Pond Shading Options For Limiting Green Water Algae

I have to admit, sunny days make me happier.

But everything comes with a price they say, and sometimes the price you pay for ample sunlight is pond algae.

In the case of green water, which is caused by numerous single cell algae, the sun can play a major role in it’s growth.

After visiting with many pond owners over the years, when we get calls about green water, one of the common questions we’ll ask is, “does the pond get a lot of sun exposure?” The inevitable answer is almost always, “yes”. Other pond owners that had several ponds were often quick to point out that the ponds in some shade, were often clearer, and the pond’s in the sun were quite green.

Now don’t get me wrong, you want your pond to be exposed to a bit of sun…that’s just a good thing for desirable plants and your fish too, but too much of a good thing can often cause some problems.

Shading A Large Pond

In reality, green water (and sun exposure) can affect any size of pond. Large ponds that have the problem tend to be a bit more shallow, and they may have some stagnant water conditions. Large bodies of water can obviously be more challenging to shade than a small one, and about the best tool we have for that is pond dyes or tints.

Pond dye for large ponds usually comes in quart bottles which are concentrated formulas. Each quart will treat up to about an acre area that is four to six feet deep. Colors vary from blue, black, to a black/blue combination. The latter two colors tend to provide a bit more natural appearance in most ponds.

Pond dye may or may not be enough to clear a pond up of various problems but it does work well in conjunction with things like beneficial bacteria, aeration, or ultrasound, as well as many chemicals. In the end, it’s the best way to help limit sun exposure on big waters.

Shading Options For Water Gardens

When it comes to a small backyard pond, there are more options for providing shade.

Pond dye can be used in smaller ponds as well, but be advised, you’ll want to find a product specifically suited to smaller ponds. Don’t use a large pond product in a small pond as they’re often too concentrated.

Plants are probably my #1 favorite addition to a pond to provide some shading, namely because they also provide the added benefit of nutrient reduction too. Anything that can help out-compete the algae in some way is a good thing. Look for floating plants like lilies and lotus, or anything that can cover some of the surface.

And finally, physical structures can be a nice addition for shading a pond if you use a bit of creativity. For years I’ve suggested possibly using large umbrellas over very small ponds, or building a structure like a pergola or gazebo near the pond where doing so might provide some shade.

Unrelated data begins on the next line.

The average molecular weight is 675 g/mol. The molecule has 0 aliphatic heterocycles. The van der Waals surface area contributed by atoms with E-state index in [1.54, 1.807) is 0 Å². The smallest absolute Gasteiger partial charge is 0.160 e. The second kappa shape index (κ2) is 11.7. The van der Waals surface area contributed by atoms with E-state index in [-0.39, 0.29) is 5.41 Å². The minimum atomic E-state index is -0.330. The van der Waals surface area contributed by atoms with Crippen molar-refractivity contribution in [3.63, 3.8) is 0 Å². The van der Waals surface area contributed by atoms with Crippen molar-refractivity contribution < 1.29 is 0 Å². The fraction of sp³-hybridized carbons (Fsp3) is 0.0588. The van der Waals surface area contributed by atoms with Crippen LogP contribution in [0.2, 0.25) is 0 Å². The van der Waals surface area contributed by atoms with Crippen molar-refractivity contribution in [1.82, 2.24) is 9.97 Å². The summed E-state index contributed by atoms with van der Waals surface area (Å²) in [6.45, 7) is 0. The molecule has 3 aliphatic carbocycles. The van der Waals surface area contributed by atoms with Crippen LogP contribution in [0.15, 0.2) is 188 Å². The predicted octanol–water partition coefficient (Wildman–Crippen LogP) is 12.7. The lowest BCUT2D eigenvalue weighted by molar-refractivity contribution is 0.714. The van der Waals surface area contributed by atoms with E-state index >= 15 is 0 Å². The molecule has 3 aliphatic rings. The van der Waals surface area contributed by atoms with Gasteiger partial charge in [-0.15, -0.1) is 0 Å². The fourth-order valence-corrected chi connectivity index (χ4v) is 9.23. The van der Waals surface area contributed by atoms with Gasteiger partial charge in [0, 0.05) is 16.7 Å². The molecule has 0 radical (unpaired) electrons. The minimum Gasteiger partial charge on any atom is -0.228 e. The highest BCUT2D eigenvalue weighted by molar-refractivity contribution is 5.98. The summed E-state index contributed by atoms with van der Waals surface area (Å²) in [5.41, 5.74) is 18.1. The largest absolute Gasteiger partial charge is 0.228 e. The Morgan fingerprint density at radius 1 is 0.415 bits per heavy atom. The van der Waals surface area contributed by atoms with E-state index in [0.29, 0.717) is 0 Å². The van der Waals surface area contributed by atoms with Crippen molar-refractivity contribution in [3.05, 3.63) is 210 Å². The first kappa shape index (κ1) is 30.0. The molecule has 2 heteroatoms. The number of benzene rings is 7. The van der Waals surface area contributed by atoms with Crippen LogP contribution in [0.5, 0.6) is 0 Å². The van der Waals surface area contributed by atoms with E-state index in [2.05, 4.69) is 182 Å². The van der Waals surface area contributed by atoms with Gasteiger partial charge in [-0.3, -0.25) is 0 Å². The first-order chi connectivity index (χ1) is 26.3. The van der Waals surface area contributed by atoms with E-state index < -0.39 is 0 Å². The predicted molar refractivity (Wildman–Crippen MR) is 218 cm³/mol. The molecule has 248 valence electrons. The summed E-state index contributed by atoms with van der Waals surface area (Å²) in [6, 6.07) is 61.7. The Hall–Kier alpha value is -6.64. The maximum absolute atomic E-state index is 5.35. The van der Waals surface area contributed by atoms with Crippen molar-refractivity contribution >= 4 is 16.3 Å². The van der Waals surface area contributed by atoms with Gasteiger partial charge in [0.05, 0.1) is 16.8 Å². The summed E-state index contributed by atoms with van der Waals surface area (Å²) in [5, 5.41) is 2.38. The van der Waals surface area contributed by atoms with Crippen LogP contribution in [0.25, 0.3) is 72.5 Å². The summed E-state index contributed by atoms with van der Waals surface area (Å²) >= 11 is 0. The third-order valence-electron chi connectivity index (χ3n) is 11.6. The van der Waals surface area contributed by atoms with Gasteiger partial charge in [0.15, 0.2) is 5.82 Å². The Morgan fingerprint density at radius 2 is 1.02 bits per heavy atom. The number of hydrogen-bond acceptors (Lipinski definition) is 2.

In recent weeks though, I’ve had several friends mention something called Shade Sails. Shade Sails provide a really attractive and relatively easy way to shade a pond or pool from the sun’s rays. Used as a single shade or in combination, these “tensioned fabric canopies” as they are called will block a reported 90 to 95% of the UV rays while remaining somewhat porous to rain.

You’ll find that Shade Sails come in a variety of shapes, colors and sizes and many leading department stores now carry them to some degree. Probably the widest selection that I’ve found along with the best prices is at ebay. I’ve included a link below that will show what’s available there right now.

Check out these great shade sails on Ebay.

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5 Responses to Pond Shading Options For Limiting Green Water Algae

  1. KoiLover July 28, 2011 at 2:45 am #

    I have a small pond, about 450 gallons. Even though it has been pretty hot, my pond water is crystal clear! I use the beneficial bacteria in the spring, as well as a small bale of barley straw. Works best in a laundry net bag, otherwise the fish like to pull the straw out. Then there are the water hyacinths! I buy 6 plants and wait for them to multiply. Happens pretty fast, once the water is 70 degrees or above. Just threw some out today, those 6 plants covered pretty much 3/4 of my pond. Before the plants really took off, I used “Green Clean” once. Very effective and does not harm the fish. Of course, I also clean my 2 filters every day, and skim out the sludge etc. with a swimming pool skimmer. Maybe my regimen will be helpful to some small pond owners…

  2. Mark July 28, 2011 at 10:55 pm #

    Good for you Hilde…it sounds like you’ve done some good things there and the pond is thriving. Love to hear that!

    Mark

  3. KoiLover July 29, 2011 at 12:47 am #

    Forgot one thing, to thank you Mark! Learned a lot from your site, and those that share what worked for them. Certainly made mistakes when I did not know any better and was a new pond owner. Takes time, well worth to keep an open mind and continue learning! Like to keep my fish happy and healthy…

    Thank you Mark for all you do!

  4. jim colosi July 29, 2011 at 2:27 pm #

    I HAVE HAD A POND FOR THE LAST 11 YEARS ( APPROX 650 GAL ) I DON’T KNOW HOW ANYONE COULD HAVE A POND AND KEEP IT BEAUTIFULL WITH OUT MARK AND ALL HIS GREAT ADVISE.
    JIM COLOSI

  5. Mark July 29, 2011 at 4:13 pm #

    Jim…thanks very much for the kind words. Trust me, many people do ok without me, but I’m glad the tips have helped out.

    All the best,
    Mark

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